07/08/2010 12:00AM

Coatrieux parting with Chiefswood


ETOBICOKE, Ontario - Eric Coatrieux's days as a private trainer for Chiefswood Stable have come to an end.

Coatrieux, who began his first full-fledged training gig for Chiefswood's Robert and Mark Krembil in 2002, will be looking to launch a public stable, which he said he hopes will be based at Woodbine.

"I'm in the process of contacting owners I know and will try to find some new clients, as well," said Coatrieux, who will attend the upcoming yearling sales at Keeneland as part of that plan.

Born in Paris, France, Coatrieux, 43, had come to Woodbine to work as an exercise rider for his uncle, trainer Bernard Girault, in 1987. After spending a couple of years with that barn, Coatrieux galloped horses here for trainers Al Quanbeck, the late Tony Mattine, and Roger Attfield, for whom he worked from 1993 to 1997 before graduating to an assistant trainer's role.

Moving on from Attfield, Coatrieux went to work with Godolphin.

"I was in Dubai, England, and the U.S.," Coatrieux said. "There were all kinds of good horses: Swain, Dubai Millenium, Daylami, Fantastic Light, Street Cry."

Coatrieux left Godolphin in 2001 and accepted the Chiefswood post after meeting Krembil at a sale in Kentucky that year. Operating out of the nearby Chiefswood Farm, Coatrieux registered his first stakes win with Niigon here in the 2004 Queen's Plate.

Coatrieux also sent out graded stakes winners Fifth Overture, Ambitious Cat, Essential Edge, Aurora Lights, and Lomaki. All were Chiefswood homebreds out of mares who had been acquired at dear terms by the Krembils.

Although Lomaki and Aurora Lights won Grade 3 stakes in Florida this year, Chiefswood was having a slow season. When Coatrieux met with Robert Krembil last month, he said he knew the end was near.

"I could feel it happening this year," Coatrieux said. "I was prepared for the time when it came. I knew I needed to go off on my own eventually."

After shipping horses in from the farm for races and workouts in recent years, Krembil had informed Coatrieux that he would be basing some of his runners at Woodbine and had retained trainer Ian Black and Paul Attard for that purpose.

Black acquired Flaming Rose, an allowance-caliber 4-year-old filly, and Brenner Pass, a maiden he already has sent out to a fourth-place finish.

Attard received Gore Bay, a 4-year-old filly who has been on the fringes in stakes company but still has her second-allowance condition, and Macallan, a maiden he sent out to finish a close second with a $47,500 claiming tag last week.

A handful of Chiefswood horses also were sent to trainer Justin Nixon at Fort Erie.

Krembil offered to keep Coatrieux as a farm trainer, a role in which 2-year-olds would have been his focus, but that arrangement was short-lived.

"I'm a little bit more ambitious," Coatrieux said. "That wasn't going to work for me."

Coatrieux said he parted with Chiefswood amicably.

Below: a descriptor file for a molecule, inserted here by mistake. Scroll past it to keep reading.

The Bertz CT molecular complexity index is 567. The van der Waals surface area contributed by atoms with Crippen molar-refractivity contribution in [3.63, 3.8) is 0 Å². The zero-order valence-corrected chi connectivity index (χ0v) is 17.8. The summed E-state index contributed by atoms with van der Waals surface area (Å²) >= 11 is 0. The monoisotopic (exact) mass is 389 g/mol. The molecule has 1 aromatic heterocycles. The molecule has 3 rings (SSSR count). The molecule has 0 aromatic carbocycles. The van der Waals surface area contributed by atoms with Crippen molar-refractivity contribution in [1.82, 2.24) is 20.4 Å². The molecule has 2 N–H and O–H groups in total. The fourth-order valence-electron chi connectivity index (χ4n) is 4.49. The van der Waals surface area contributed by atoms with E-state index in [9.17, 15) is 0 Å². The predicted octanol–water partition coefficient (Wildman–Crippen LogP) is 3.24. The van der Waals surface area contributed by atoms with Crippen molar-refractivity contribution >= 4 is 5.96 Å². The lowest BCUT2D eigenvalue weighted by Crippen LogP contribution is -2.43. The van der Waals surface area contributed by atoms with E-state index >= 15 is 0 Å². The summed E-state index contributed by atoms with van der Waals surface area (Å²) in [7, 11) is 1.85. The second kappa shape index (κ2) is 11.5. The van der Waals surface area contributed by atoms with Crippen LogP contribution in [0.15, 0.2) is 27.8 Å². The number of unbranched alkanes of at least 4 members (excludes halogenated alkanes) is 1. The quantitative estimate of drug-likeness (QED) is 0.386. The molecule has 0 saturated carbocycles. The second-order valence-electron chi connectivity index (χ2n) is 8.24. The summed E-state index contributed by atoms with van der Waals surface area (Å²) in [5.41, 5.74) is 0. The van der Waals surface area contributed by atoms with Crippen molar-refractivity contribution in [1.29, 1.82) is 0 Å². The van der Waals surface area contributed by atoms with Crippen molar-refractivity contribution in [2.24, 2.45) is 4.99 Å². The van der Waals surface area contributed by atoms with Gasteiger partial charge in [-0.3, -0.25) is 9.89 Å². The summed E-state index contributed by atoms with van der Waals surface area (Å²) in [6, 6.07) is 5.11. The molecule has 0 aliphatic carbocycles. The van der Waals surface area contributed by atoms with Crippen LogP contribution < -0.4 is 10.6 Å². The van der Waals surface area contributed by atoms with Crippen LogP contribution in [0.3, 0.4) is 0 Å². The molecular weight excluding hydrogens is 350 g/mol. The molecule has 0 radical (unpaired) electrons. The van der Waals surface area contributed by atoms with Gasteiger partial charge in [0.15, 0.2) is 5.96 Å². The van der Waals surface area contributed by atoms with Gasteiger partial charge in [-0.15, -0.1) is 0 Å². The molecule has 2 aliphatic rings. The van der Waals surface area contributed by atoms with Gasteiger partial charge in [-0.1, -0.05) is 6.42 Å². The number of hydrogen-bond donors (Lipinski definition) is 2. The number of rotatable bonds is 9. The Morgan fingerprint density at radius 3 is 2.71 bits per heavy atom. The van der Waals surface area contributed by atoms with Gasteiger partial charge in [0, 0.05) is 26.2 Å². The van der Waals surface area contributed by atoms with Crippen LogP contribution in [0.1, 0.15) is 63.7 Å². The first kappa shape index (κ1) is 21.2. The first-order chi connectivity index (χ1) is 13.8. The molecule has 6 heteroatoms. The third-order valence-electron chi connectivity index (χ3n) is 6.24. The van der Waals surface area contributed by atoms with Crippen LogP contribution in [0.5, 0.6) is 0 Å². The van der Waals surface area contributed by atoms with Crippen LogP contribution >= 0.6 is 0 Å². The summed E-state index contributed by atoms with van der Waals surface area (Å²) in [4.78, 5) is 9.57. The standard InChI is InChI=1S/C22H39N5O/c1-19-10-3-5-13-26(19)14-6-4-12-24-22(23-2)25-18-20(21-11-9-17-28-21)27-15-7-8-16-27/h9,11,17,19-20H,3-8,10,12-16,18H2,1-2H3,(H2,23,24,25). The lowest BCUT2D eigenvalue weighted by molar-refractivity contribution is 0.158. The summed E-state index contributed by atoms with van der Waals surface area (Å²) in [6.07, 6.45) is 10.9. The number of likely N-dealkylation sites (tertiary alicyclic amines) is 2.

"It's been a great experience," he said. "I've enjoyed it, and we've had some luck. But I knew it wasn't going to last forever, obviously."

Weak field of five for Damsel

Saturday's $150,000 Ontario Damsel was stretched from 6 1/2 furlongs to a mile on turf to give 3-year-old fillies a chance to race a mile on turf before the $250,000 Wonder Where, according to Steve Lym, racing secretary and a director of racing for Woodbine.

The Wonder Where, a 1 1/4-mile turf race, will be run Aug. 1 and is the third leg of the triple tiara for Canadian-bred 3-year-old fillies.

Perhaps time will vindicate the decision, but the Ontario Damsel has produced a dubious field of five. Somme, winner of the Alywow over 6 1/2 furlongs on turf here June 13, and Barracks Road, a close sixth in that race, are legitimate contenders. But the three others include a recent maiden winner and two maidens.

Bison City also has light field

Sunday's $250,000 Bison City, a 1 1/16-mile race that follows the Woodbine Oaks as the second leg of the triple tiara, also attracted five entrants.

Embur's Song, third in the 1 1/8-mile Oaks, looms as an odds-on choice at the Bison City's shorter distance.

The connections of Roan Inish and Majesty of Moment, the first two finishers in the Woodbine Oaks, both elected to face males in last Sunday's Queen's Plate and ran third and eighth.

Platinum Exchange to allowance

Platinum Exchange was nominated to the Ontario Damsel but instead will appear in a first-level allowance over six furlongs on Polytrack here Saturday.

"I really wanted to get her back on the Poly to get her on track for the Duchess," said Brian Lynch, who trains Platinum Exchange.

The $150,000 Duchess, a seven-furlong race for 3-year-old fillies, will be run here Aug. 7.

After making her debut at Gulfstream with a third-place finish at six furlongs, Platinum Exchange was a sharp winner in her local debut at 6 1/2 furlongs April 18.

Platinum Exhange has finished second in each of her two subsequent starts, both on the turf: a first-level allowance at seven furlongs and the Avowal at 6 1/2 furlongs.

"I think her two races on turf have been very game races, but she might be a little bit better on the Poly," Lynch said.

Lynch credits Anthony Stephen, a jockey who rides mainly at Fort Erie, with playing an instrumental role in Platinum Exchange's development.

"He's been getting on her every day, and he's done a very good job with her," Lynch said. "She's a bit of an overachiever in the mornings. She does a little more than you want her to. We're working on trying to get her to relax."